Simon Starling was born in Epsom, England in 1967 and is now based in Copenhagen, Denmark. He studied at the Glasgow School of Art. In 2003 he represented Scotland at the Venice Biennale (with Claire Barclay and Jim Lambie) and he won the Turner Prize in 2005.

Starling makes objects, installations and pilgrimage-like journeys, which draw out an array of ideas about nature, technology and economics. He describes his work as 'the physical manifestation of a thought process', revealing hidden histories and relationships. Rescued Rhododendrons (7 Rhododendron ponticum plants rescued from Elrick Hill, Scotland and transported to Parque Los Alcornocales, Spain, from where they where introduced into cultivation in 1763 by Claes Alstroemer) (2000) is a series of five photographs, which document the artist’s journey by car from Scotland to Spain, with a selection of rhododendron ponticum plants. The plants originated from the south of Spain but were introduced to Scotland in the eighteenth century by a Swedish botanist, named Claes Alstroemer. The rhododendrons were planted widely in gardens, due to their colour and beauty, but they quickly grew and spread and are now commonly regarded as the ‘scourge of Scotland’.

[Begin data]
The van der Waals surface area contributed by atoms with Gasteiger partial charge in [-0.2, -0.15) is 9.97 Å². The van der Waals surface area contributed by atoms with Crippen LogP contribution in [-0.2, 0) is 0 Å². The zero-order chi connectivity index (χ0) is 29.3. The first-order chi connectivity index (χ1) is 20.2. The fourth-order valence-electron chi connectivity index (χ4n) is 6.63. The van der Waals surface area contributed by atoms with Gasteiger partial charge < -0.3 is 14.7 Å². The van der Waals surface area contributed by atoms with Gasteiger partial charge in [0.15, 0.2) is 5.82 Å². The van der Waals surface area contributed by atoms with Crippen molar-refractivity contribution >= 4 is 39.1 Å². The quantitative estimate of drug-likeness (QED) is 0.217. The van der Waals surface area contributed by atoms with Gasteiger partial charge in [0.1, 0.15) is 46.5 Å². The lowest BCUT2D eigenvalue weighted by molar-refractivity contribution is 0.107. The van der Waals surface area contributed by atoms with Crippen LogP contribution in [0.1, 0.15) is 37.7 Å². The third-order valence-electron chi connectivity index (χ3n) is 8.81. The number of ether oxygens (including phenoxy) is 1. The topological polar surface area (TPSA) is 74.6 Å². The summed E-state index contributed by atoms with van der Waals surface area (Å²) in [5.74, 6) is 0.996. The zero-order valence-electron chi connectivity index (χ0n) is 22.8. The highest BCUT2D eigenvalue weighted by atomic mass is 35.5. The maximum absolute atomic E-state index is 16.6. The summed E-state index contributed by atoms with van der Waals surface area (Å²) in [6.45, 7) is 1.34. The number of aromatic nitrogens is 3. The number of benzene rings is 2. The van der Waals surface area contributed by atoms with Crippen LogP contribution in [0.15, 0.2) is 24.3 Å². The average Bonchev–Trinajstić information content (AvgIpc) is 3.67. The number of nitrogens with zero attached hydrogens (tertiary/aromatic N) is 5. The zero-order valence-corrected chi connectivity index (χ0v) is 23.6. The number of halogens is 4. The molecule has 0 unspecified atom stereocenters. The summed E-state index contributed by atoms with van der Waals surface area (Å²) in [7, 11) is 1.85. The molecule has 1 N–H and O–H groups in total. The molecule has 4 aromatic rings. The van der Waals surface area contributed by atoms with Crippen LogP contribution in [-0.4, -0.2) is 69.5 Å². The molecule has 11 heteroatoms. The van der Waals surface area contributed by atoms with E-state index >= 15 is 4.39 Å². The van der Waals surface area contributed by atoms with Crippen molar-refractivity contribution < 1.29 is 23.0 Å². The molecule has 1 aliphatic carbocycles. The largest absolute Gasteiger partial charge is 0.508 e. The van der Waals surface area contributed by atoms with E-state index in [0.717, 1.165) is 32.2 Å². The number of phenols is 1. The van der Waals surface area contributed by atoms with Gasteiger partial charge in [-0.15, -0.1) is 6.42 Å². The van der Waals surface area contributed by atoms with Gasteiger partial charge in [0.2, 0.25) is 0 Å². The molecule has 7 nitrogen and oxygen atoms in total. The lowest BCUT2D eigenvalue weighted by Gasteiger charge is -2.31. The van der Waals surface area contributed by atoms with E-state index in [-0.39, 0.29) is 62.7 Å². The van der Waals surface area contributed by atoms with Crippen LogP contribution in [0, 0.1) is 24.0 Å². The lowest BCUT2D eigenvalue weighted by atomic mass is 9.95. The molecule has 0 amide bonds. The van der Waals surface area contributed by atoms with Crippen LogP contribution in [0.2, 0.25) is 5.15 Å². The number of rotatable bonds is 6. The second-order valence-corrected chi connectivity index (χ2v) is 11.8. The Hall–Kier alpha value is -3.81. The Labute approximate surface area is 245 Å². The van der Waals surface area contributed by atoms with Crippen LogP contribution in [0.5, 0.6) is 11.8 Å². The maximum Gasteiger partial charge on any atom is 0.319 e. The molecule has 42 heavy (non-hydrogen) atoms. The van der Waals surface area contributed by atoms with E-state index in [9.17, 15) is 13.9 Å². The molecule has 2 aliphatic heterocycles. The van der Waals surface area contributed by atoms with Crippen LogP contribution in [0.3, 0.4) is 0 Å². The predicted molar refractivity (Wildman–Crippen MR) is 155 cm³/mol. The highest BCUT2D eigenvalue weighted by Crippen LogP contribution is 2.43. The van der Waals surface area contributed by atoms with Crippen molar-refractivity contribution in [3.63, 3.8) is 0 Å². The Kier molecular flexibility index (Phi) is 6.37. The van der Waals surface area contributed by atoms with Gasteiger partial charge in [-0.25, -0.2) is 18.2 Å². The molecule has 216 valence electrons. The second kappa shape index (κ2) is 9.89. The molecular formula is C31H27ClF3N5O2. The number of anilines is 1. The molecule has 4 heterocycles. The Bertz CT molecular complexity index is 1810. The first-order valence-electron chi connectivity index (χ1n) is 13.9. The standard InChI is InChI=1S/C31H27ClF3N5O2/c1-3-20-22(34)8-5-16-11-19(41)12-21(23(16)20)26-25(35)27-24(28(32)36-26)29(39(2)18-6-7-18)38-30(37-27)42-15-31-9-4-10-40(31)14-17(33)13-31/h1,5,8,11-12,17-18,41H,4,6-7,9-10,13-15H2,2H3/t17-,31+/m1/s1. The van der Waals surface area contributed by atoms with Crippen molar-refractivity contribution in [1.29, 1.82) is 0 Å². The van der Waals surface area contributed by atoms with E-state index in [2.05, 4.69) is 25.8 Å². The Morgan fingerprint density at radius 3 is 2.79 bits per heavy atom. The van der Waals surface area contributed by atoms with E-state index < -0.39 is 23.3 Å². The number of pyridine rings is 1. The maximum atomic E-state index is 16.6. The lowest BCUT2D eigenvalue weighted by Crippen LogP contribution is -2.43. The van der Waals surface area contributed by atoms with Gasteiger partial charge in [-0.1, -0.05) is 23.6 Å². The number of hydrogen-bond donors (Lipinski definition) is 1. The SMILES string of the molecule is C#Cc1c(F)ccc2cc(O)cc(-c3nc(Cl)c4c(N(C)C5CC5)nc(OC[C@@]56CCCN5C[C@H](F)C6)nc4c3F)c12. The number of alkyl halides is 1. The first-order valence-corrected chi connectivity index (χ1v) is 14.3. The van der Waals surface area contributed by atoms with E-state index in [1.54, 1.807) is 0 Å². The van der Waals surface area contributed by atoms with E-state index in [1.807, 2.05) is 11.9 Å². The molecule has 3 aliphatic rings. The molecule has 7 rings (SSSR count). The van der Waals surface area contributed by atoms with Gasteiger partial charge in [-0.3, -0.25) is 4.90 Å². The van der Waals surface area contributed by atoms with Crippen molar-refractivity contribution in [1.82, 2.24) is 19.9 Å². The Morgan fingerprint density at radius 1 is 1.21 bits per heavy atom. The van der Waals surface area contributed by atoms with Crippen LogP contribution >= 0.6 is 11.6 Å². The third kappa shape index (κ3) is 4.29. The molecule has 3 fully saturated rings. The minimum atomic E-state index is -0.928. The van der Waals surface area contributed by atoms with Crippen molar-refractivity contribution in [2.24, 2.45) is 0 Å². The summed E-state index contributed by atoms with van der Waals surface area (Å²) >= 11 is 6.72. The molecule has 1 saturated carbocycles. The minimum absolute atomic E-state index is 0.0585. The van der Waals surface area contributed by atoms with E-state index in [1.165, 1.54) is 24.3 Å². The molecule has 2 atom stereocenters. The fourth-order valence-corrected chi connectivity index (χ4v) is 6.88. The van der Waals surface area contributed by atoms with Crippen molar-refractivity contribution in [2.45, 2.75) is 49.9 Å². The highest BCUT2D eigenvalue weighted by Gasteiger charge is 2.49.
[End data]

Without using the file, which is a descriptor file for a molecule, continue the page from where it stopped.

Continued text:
Starling decided to return a selection of the plants to their natural habitat in southern Spain, documenting his journey through the UK, France and Spain. There is a formality to the way in which he composes his photographs that clearly relates to still life painting. Starling’s approach is also very economical, and each element shown in the photographs has a role in the staging and realisation of his adventures; the car is the mode of transport but also powers the photographic lights for example.